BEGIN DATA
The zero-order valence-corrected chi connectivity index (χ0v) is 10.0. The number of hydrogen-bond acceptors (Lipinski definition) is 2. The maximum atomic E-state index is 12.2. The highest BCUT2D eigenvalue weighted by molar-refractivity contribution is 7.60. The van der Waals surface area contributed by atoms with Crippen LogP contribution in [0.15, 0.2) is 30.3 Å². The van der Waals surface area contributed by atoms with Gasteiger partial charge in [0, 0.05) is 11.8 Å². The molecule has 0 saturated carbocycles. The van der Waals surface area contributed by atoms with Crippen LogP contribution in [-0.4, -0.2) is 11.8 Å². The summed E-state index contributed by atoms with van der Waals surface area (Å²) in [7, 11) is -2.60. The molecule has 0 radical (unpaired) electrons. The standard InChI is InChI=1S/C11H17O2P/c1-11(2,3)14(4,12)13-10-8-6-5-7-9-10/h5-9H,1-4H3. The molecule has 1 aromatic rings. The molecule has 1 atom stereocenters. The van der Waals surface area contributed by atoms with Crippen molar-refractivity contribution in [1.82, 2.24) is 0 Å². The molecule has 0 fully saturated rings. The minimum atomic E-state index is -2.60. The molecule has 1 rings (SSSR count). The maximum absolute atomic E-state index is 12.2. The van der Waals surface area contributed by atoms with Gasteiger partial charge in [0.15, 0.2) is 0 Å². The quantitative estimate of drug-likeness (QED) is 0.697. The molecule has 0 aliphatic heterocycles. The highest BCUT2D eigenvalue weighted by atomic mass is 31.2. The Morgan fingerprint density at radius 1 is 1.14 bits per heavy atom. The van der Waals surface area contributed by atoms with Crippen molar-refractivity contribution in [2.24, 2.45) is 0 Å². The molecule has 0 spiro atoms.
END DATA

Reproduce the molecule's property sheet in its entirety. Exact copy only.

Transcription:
The zero-order valence-corrected chi connectivity index (χ0v) is 10.0. The number of hydrogen-bond acceptors (Lipinski definition) is 2. The maximum atomic E-state index is 12.2. The highest BCUT2D eigenvalue weighted by molar-refractivity contribution is 7.60. The van der Waals surface area contributed by atoms with Crippen LogP contribution in [0.15, 0.2) is 30.3 Å². The van der Waals surface area contributed by atoms with Gasteiger partial charge in [0, 0.05) is 11.8 Å². The molecule has 0 saturated carbocycles. The van der Waals surface area contributed by atoms with Crippen LogP contribution in [-0.4, -0.2) is 11.8 Å². The summed E-state index contributed by atoms with van der Waals surface area (Å²) in [7, 11) is -2.60. The molecule has 0 radical (unpaired) electrons. The standard InChI is InChI=1S/C11H17O2P/c1-11(2,3)14(4,12)13-10-8-6-5-7-9-10/h5-9H,1-4H3. The molecule has 1 aromatic rings. The molecule has 1 atom stereocenters. The van der Waals surface area contributed by atoms with Crippen molar-refractivity contribution in [1.82, 2.24) is 0 Å². The molecule has 0 fully saturated rings. The minimum atomic E-state index is -2.60. The molecule has 1 rings (SSSR count). The maximum absolute atomic E-state index is 12.2. The van der Waals surface area contributed by atoms with Gasteiger partial charge in [0.15, 0.2) is 0 Å². The quantitative estimate of drug-likeness (QED) is 0.697. The molecule has 0 aliphatic heterocycles. The highest BCUT2D eigenvalue weighted by atomic mass is 31.2. The Morgan fingerprint density at radius 1 is 1.14 bits per heavy atom. The van der Waals surface area contributed by atoms with Crippen molar-refractivity contribution in [2.24, 2.45) is 0 Å². The molecule has 0 spiro atoms.